Football Mocs have some holes to fill

Football Mocs have some holes to fill

March 15th, 2014 by Stephen Hargis in Sports - College

UTC's Muhasibi Wakeel grabs a fumbled ball against the Citadel.

Photo by Angela Lewis/Times Free Press.

UTC quarterback Tyler Roberson warms up before a preseason scrimmage game.

Photo by C. B. Schmelter/Times Free Press.

Which one of the redshirt freshman quarterbacks will claim the backup job?

Last season's SoCon offensive player of the year, Jacob Huesman, has a firm hold on the starting spot, and for the first time he knows he won't be sharing the job after the dismissal of Terrell Robinson. That leaves the redshirt freshmen to impress coaches before the arrival of talented signee Penny Smith for the fall. Bennifield and Roberson spent much of last season mimicking each week's opposing quarterback while running the scout team, but now they will split snaps to determine a pecking order.

"Jacob will get reps because we need him to stay sharp, but there's no question we definitely want the two young guys to get most of the snaps so we can see which one is ready," Coach Huesman said.

Who will step in at linebacker?

This is easily UTC's thinnest position on either side of the ball. Graduation took two-time All-American Wes Dothard as well as Gunner Miller and C.J. Murrell, and two others left the team during the offseason. That leaves just three players with significant experience at the position, led by senior Muhasibi Wakeel, who is expected to take over in the middle. He is coming off minor offseason surgery to have his knee "cleaned up" and will be joined on the field by junior A.J. Hampton, who had offseason surgery on his elbow, and sophomore Nakevion Leslie. Coaches believe Wakeel, who has played in 34 games, can become an all-conference type player. He showed glimpses of that talent last season when he was named conference player of the week following a 17-tackle game against the Citadel.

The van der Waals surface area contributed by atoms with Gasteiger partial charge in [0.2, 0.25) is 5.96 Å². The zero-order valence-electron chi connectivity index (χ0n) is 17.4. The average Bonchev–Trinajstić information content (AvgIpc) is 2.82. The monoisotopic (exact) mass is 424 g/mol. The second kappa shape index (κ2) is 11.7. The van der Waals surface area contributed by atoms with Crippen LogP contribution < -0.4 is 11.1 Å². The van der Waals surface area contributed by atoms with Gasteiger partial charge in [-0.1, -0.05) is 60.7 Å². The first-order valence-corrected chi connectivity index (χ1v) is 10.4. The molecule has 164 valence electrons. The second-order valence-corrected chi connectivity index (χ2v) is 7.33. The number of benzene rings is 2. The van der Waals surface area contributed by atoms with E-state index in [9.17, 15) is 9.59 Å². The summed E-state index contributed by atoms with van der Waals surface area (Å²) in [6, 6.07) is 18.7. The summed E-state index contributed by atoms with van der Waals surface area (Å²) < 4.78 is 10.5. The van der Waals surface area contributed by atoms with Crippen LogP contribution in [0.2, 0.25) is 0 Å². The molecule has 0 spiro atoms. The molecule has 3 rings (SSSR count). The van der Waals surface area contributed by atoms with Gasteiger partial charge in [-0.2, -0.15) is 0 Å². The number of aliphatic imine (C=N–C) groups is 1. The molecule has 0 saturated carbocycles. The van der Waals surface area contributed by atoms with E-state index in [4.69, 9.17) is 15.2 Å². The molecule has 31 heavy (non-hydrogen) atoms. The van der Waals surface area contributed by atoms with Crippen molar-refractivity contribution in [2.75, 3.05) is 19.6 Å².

How good can this defensive line be?

Without question, this is the strength of the defense, led by All-American Davis Tull, who will be limited this spring just as a precaution. Mocs coaches also plan to keep Zack Rayl and Vantrell McMillen away from contact for the most part, while they continue healing from knee injuries that caused them to miss all of last season. Those injuries, as well as others sustained by Derrick Lott (broken elbow) and Toyvian Brand (shoulder) could have crippled the Mocs up front last year. Instead, however, it allowed former Red Bank star Keionta Davis and Navy transfer Danny Ring to step into key roles, and now the return of each of them, plus Freshman All-SoCon Josh Freeman and talented D.J. Prather and Taylor Reynolds will give UTC as deep a DL rotation as there is in all of FCS.

"We know what Zack Rayl can do, and if McMillen comes back to form, he can be electric at that spot," Coach Huesman said. "The biggest key there is having everyone healed by the start of the season. If that's the case, then we feel real good about what we've got."

Will Nick Pollard continue handling all kicking duties?

The senior did a nice job last season, averaging nearly 41 yards per punt. He pinned The Citadel inside its own 6-yard line four consecutive times, pinned Appalachian State inside its 20 three times and was named SoCon special teams player of the week after setting a school single-game record with a 54.7 yard punting average. He also connected on all 43 point-after attempts but was 5-of-9 on field goals, including a disappointing miss from 31 yards in the 17-14 loss to Samford. He will compete with former Baylor star Henrique Ribeiro, who redshirted last season. Ribeiro has a strong leg but has struggled at times with consistency. Coaches would like to be able to count on both kickers, allowing them to split up the chores of punting, place-kicking and kicking off.